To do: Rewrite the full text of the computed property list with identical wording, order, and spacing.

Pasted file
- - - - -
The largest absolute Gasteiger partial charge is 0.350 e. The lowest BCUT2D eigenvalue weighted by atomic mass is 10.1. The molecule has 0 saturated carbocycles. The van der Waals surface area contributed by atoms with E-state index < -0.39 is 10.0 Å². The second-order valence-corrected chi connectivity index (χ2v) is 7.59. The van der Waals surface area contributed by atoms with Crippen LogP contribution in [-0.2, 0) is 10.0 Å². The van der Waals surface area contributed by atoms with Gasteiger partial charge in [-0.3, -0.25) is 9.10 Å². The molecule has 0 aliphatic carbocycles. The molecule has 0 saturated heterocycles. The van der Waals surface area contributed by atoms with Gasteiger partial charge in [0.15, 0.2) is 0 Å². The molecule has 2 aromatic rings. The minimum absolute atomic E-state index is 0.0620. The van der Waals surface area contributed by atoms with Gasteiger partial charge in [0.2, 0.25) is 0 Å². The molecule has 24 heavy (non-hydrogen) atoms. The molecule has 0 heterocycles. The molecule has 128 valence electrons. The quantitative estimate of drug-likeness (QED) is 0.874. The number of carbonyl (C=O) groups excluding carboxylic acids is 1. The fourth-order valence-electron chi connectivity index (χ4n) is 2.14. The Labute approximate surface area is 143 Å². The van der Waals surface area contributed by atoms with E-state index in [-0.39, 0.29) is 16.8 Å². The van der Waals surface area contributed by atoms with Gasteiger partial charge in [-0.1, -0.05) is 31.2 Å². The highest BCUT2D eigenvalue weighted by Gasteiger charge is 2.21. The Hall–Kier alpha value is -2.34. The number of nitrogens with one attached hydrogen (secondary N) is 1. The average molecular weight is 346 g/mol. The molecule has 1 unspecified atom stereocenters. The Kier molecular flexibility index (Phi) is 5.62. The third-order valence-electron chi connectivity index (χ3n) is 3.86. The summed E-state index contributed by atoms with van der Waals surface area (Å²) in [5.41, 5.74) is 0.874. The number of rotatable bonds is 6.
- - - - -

The largest absolute Gasteiger partial charge is 0.350 e. The lowest BCUT2D eigenvalue weighted by atomic mass is 10.1. The molecule has 0 saturated carbocycles. The van der Waals surface area contributed by atoms with E-state index < -0.39 is 10.0 Å². The second-order valence-corrected chi connectivity index (χ2v) is 7.59. The van der Waals surface area contributed by atoms with Crippen LogP contribution in [-0.2, 0) is 10.0 Å². The van der Waals surface area contributed by atoms with Gasteiger partial charge in [-0.3, -0.25) is 9.10 Å². The molecule has 0 aliphatic carbocycles. The molecule has 0 saturated heterocycles. The van der Waals surface area contributed by atoms with Gasteiger partial charge in [0.15, 0.2) is 0 Å². The molecule has 2 aromatic rings. The minimum absolute atomic E-state index is 0.0620. The van der Waals surface area contributed by atoms with Gasteiger partial charge in [0.2, 0.25) is 0 Å². The molecule has 24 heavy (non-hydrogen) atoms. The molecule has 0 heterocycles. The molecule has 128 valence electrons. The quantitative estimate of drug-likeness (QED) is 0.874. The number of carbonyl (C=O) groups excluding carboxylic acids is 1. The fourth-order valence-electron chi connectivity index (χ4n) is 2.14. The Labute approximate surface area is 143 Å². The van der Waals surface area contributed by atoms with E-state index in [-0.39, 0.29) is 16.8 Å². The van der Waals surface area contributed by atoms with Gasteiger partial charge in [-0.1, -0.05) is 31.2 Å². The highest BCUT2D eigenvalue weighted by Gasteiger charge is 2.21. The Hall–Kier alpha value is -2.34. The number of nitrogens with one attached hydrogen (secondary N) is 1. The average molecular weight is 346 g/mol. The molecule has 1 unspecified atom stereocenters. The Kier molecular flexibility index (Phi) is 5.62. The third-order valence-electron chi connectivity index (χ3n) is 3.86. The summed E-state index contributed by atoms with van der Waals surface area (Å²) in [5.41, 5.74) is 0.874. The number of rotatable bonds is 6.